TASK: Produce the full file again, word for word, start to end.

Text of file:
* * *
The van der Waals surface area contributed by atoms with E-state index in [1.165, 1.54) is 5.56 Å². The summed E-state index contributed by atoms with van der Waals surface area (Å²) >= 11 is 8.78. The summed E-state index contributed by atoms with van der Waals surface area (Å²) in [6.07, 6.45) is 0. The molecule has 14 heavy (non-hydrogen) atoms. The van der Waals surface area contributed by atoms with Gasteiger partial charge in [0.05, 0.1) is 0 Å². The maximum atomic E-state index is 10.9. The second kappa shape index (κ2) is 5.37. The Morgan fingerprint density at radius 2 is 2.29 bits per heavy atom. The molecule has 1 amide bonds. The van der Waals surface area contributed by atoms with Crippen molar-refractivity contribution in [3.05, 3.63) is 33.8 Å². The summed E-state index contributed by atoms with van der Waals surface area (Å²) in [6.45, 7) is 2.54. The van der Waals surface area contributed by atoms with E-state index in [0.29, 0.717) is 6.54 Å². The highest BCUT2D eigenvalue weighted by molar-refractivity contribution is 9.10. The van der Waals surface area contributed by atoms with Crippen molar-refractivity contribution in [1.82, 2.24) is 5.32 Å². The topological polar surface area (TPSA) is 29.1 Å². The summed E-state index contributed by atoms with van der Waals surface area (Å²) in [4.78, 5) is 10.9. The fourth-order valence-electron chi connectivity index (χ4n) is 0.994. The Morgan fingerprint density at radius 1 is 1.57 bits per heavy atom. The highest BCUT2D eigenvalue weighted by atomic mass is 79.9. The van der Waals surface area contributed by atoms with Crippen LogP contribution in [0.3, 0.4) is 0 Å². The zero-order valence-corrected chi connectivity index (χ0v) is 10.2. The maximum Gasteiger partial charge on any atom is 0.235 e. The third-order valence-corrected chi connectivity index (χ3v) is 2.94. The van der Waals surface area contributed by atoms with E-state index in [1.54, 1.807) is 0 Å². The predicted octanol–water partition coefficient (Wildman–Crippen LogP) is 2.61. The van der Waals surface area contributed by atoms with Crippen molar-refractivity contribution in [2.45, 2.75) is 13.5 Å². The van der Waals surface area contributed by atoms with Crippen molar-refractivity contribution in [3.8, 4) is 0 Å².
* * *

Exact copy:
The van der Waals surface area contributed by atoms with E-state index in [1.165, 1.54) is 5.56 Å². The summed E-state index contributed by atoms with van der Waals surface area (Å²) >= 11 is 8.78. The summed E-state index contributed by atoms with van der Waals surface area (Å²) in [6.07, 6.45) is 0. The molecule has 14 heavy (non-hydrogen) atoms. The van der Waals surface area contributed by atoms with Gasteiger partial charge in [0.05, 0.1) is 0 Å². The maximum atomic E-state index is 10.9. The second kappa shape index (κ2) is 5.37. The Morgan fingerprint density at radius 2 is 2.29 bits per heavy atom. The molecule has 1 amide bonds. The van der Waals surface area contributed by atoms with Crippen molar-refractivity contribution in [3.05, 3.63) is 33.8 Å². The summed E-state index contributed by atoms with van der Waals surface area (Å²) in [6.45, 7) is 2.54. The van der Waals surface area contributed by atoms with E-state index in [0.29, 0.717) is 6.54 Å². The highest BCUT2D eigenvalue weighted by molar-refractivity contribution is 9.10. The van der Waals surface area contributed by atoms with Crippen molar-refractivity contribution in [1.82, 2.24) is 5.32 Å². The topological polar surface area (TPSA) is 29.1 Å². The summed E-state index contributed by atoms with van der Waals surface area (Å²) in [4.78, 5) is 10.9. The fourth-order valence-electron chi connectivity index (χ4n) is 0.994. The Morgan fingerprint density at radius 1 is 1.57 bits per heavy atom. The highest BCUT2D eigenvalue weighted by atomic mass is 79.9. The van der Waals surface area contributed by atoms with Crippen LogP contribution in [0.3, 0.4) is 0 Å². The zero-order valence-corrected chi connectivity index (χ0v) is 10.2. The maximum Gasteiger partial charge on any atom is 0.235 e. The third-order valence-corrected chi connectivity index (χ3v) is 2.94. The van der Waals surface area contributed by atoms with E-state index in [1.54, 1.807) is 0 Å². The predicted octanol–water partition coefficient (Wildman–Crippen LogP) is 2.61. The van der Waals surface area contributed by atoms with Crippen molar-refractivity contribution in [2.45, 2.75) is 13.5 Å². The van der Waals surface area contributed by atoms with Crippen molar-refractivity contribution in [3.8, 4) is 0 Å².